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Have you ever conceptualized what you believe is a unique and novel idea and asked yourself if the discovery is patentable?

These ideas do not come about often, but when they do magically occur, there are many factors that determine whether to pursue a granted legal patent.

What follows are just a few considerations one must make throughout the patent application process.

What’s a patent?

A patent is a government license granting its holder the right to determine who or what (if anyone or any thing) gets to use, license, (re)create or sell the patented invention for a certain period of time.

There are a few considerations to ponder prior to filing a patent. First, when one files for a patent, they state all aspects of the invention in the patent application, all of which will ultimately be published and become public information at some point in the future. Because of this, some inventors and companies choose not to file for patent protection in lieu of retaining the intellectual property as a “trade secret” (think of the unpatented, secret recipe of Coca-Cola).

Second, one must consider the patent defense process can be very expensive at best, and beyond comprehension at worst.

I was once told a patent grants one the right to litigate, meaning once you have a granted patent you get to potentially spend up to millions of dollars to protect the patent/intellectual property, and/or sue all persons or companies that violate the patent.

For example, one cannabis company that allegedly was in violation of another’s cannabis-related patent was sued by the patent holder for what amounted to about $4,500 in damages. The patent holder likely spent much more in legal fees to enforce the patent, a sign of the importance of protecting your IP (and of creating case law in cannabis).

The only alternative to defending a patent is to not defend it, which in essence makes it pointless to file a patent in the first place. As an adviser once told me: “Your patent is only as strong as your ability to defend it.”

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The Patent Process: An Overview

1. Research and research again.

The first thing I or a patent attorney does when considering whether to file a patent is to conduct a thorough art patent search to make sure that no prior art exists, meaning that no one has previously filed a similar patent application or has been awarded a patent for the same or similar invention. According to the U.S. Patent and Trademark Office, patents may protect against independent discovery.

A prior art search will be conducted multiple times throughout the application process, whether by the patent attorney or by a patent examiner assigned to review your case/application. I once had a patent application stopped dead in its tracks because someone had filed a similar application less than a year prior to my application, which did not publish nor appear in a prior art search the previous year, so I spent considerable amounts of time and money for an application that could not be granted. It is in your best interest to perform multiple prior art searches.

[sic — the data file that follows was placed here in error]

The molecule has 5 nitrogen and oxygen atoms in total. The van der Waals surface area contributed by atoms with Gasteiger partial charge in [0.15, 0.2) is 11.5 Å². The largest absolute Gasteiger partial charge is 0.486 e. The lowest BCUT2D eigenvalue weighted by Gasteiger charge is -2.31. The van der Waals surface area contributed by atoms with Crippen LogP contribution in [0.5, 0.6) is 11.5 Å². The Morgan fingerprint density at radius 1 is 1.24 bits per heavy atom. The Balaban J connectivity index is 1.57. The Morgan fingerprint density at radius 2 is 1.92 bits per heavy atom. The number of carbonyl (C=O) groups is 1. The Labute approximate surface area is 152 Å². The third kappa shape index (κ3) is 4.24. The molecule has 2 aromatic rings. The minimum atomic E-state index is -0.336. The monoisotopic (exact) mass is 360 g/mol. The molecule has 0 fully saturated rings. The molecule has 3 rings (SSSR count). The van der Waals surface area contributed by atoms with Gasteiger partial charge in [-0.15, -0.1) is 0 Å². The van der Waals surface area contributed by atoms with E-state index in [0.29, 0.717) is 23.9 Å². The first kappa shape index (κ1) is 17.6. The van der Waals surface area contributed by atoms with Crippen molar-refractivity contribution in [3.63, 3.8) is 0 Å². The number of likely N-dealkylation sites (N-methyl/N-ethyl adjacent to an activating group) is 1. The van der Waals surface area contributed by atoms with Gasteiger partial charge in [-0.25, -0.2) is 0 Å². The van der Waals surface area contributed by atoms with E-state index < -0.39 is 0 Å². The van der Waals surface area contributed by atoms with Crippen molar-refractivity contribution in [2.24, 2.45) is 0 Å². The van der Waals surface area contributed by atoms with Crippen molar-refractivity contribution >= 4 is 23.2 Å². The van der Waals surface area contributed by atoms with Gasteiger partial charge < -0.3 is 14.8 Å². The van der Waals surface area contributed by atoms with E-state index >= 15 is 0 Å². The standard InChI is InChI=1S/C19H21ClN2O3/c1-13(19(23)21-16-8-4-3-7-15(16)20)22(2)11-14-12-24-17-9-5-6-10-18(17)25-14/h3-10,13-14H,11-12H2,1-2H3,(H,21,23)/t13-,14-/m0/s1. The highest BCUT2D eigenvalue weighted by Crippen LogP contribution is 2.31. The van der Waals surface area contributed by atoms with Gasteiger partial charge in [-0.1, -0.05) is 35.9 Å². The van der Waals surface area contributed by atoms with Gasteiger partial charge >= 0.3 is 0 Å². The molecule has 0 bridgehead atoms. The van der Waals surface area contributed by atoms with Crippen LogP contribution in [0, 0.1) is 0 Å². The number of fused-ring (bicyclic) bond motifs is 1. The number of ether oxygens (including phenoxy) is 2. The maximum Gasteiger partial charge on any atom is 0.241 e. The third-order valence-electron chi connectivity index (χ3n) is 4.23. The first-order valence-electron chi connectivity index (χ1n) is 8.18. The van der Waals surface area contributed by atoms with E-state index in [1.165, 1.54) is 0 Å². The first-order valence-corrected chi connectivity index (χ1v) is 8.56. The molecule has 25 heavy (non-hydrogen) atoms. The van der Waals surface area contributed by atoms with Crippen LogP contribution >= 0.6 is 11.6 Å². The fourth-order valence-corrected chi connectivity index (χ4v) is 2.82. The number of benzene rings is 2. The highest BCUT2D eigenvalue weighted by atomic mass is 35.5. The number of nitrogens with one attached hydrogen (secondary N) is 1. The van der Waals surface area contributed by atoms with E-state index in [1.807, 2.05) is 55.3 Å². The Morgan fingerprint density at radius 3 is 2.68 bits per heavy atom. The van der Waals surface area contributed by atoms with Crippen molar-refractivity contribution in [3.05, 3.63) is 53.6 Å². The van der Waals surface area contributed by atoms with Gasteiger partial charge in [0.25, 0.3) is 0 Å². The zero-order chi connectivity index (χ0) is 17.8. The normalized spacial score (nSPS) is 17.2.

2. Write the patent.

Depending on the invention, patent applications can be very expensive to file. Someone must draft the first version of the application so that it can be refined prior to filing. A patent attorney can perform this step, but obviously charges for the service, and they may not understand all the nuances or particular aspects of your invention.

I taught myself how to write a patent by reviewing the patent applications that were already granted. They all have the same format: claims, summary, abstract, art, etc. By following these established guidelines, I was able to formulate the basic framework of a patent application that was intelligible, that included verbiage included for protection or to prevent circumvention of the patent, as well as information to strengthen the validity of the patent. By writing the initial draft yourself, you can make your invention and intentions clear, and a patent attorney can use that framework to make adjustments based on his or her legal expertise or flag anything missed that could potentially hold up the application process.

An important point: while performing this exercise, you must include every possible claim to prove novelty, inventive steps, or that the invention does not previously exist anywhere in the world at any time.

3. Find/secure a patent attorney.

If possible, secure a patent attorney fluent in the field your invention falls into; in my case, with my current patent application, I chose a patent lawyer with a chemistry degree and background. The lawyer’s science background was invaluable when the final draft of the patent was being written. He completely comprehended the invention, and he was able to include very descriptive verbiage and examples for the claims, as well as bolster many points of protection to prevent circumvention by others.